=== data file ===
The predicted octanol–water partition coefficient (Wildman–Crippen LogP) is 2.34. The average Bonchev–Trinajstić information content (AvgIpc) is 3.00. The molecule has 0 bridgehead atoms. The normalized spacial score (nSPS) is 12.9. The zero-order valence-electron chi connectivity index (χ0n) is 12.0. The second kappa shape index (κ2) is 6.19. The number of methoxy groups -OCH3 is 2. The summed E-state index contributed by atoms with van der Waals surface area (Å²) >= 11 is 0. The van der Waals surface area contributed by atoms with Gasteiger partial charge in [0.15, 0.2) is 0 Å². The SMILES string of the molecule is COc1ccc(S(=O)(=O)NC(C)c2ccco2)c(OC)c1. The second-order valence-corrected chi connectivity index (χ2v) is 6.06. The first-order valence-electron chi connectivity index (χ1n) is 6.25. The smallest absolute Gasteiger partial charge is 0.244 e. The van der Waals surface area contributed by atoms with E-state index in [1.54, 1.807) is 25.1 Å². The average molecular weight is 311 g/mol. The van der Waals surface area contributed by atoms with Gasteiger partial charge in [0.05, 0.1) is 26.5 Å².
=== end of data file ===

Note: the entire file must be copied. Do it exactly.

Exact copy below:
The predicted octanol–water partition coefficient (Wildman–Crippen LogP) is 2.34. The average Bonchev–Trinajstić information content (AvgIpc) is 3.00. The molecule has 0 bridgehead atoms. The normalized spacial score (nSPS) is 12.9. The zero-order valence-electron chi connectivity index (χ0n) is 12.0. The second kappa shape index (κ2) is 6.19. The number of methoxy groups -OCH3 is 2. The summed E-state index contributed by atoms with van der Waals surface area (Å²) >= 11 is 0. The van der Waals surface area contributed by atoms with Gasteiger partial charge in [0.15, 0.2) is 0 Å². The SMILES string of the molecule is COc1ccc(S(=O)(=O)NC(C)c2ccco2)c(OC)c1. The second-order valence-corrected chi connectivity index (χ2v) is 6.06. The first-order valence-electron chi connectivity index (χ1n) is 6.25. The smallest absolute Gasteiger partial charge is 0.244 e. The van der Waals surface area contributed by atoms with E-state index in [1.54, 1.807) is 25.1 Å². The average molecular weight is 311 g/mol. The van der Waals surface area contributed by atoms with Gasteiger partial charge in [0.05, 0.1) is 26.5 Å².